On the artisanal side, craftier styles with a do-it-yourself bent are on the rise for spring, with designers putting a high-end spin on 1970s-style macramé fringe and rope accessories, all ready-made for fingers to absent-mindedly braid or knot.
Eighteen months ago, Alexandra Connell, who has attention deficit hyperactivity disorder, introduced the online marketplace Patti & Ricky, which bills itself as “fashion for people of all abilities.”
Among the products is a line of “discreet” sliding bead fidget jewelry from Love Dawne aimed at those with ADHD and anxiety who need a beautiful, socially acceptable way to fidget. The jewelry’s aesthetic becomes the focus of attention, rather than the behavior.
“My fidget jewelry helps with my own ADHD and anxiety, and people who compliment it are always surprised to hear it was designed to serve a purpose,” said Connell, 31, who has a master’s degree in disability studies from Columbia University Teachers College and lives in Denver. “Then they want to buy one for themselves, because who isn’t anxious these days? Society is moving toward understanding that fidgets can inspire concentration, focus and brainstorming — but you can’t pull out a fidget spinner in a board meeting.”Amy Serwer, who lives in Manhattan and has two children, recognizes what Connell is talking about. She has two Jennifer Meyer gold-and-diamond initial charm necklaces dedicated to her 10- and 12-year-old daughters, and she wears them together every day. “I’m always fidgeting with these necklaces,” Serwer said. “They help me focus when I’m stressed out, plus they make me feel closer to my kids.”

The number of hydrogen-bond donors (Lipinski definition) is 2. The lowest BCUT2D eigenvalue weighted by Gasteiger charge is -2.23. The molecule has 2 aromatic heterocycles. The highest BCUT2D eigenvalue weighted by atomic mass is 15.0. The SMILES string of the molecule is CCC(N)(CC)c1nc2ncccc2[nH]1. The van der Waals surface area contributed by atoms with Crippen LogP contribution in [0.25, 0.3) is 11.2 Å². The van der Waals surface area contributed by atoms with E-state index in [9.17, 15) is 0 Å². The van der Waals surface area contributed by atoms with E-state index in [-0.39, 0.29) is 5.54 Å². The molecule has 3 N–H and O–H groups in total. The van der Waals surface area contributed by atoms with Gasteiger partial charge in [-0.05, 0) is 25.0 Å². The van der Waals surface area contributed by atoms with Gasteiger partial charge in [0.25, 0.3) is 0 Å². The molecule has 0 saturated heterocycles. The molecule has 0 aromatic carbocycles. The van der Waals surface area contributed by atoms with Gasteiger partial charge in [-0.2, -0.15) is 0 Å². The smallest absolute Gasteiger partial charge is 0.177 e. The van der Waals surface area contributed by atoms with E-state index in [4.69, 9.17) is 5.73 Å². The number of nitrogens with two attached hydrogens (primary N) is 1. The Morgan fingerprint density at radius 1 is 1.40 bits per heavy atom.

Retail therapy has a new, more literal, meaning.
Fidget spinners may be so 2017, but their explosive sales revealed, in part, our compulsive need for something (anything) to occupy our hands, calm our nerves and focus our thoughts. Especially when we can’t grab our phones.
Enter Fidget Fashion: the dangling fringe, reversible sequins, jingly charms and sliding jewelry that is suddenly ubiquitous at brands including Paco Rabanne, Altuzarra, Gucci and Loewe.
The pieces are the equivalent of “modern-day worry beads to take your mind off the moment and mentally unwind,” said Ken Downing, the senior vice president and fashion director of Neiman Marcus, who traces the genesis of fidget fashion to the popularity of handbag charms a few years ago.
According to Ingrid Wright, a psychotherapist, “fidgets help reduce anxiety, and can almost be compared to a child’s baby blanket.” Johnson Hartig, the founder and designer of Libertine, a label that sells many embellished pieces, said: “With fashion being so fast and images instantly available there is something to say about a tactile interactive garment — it’s comforting somehow.”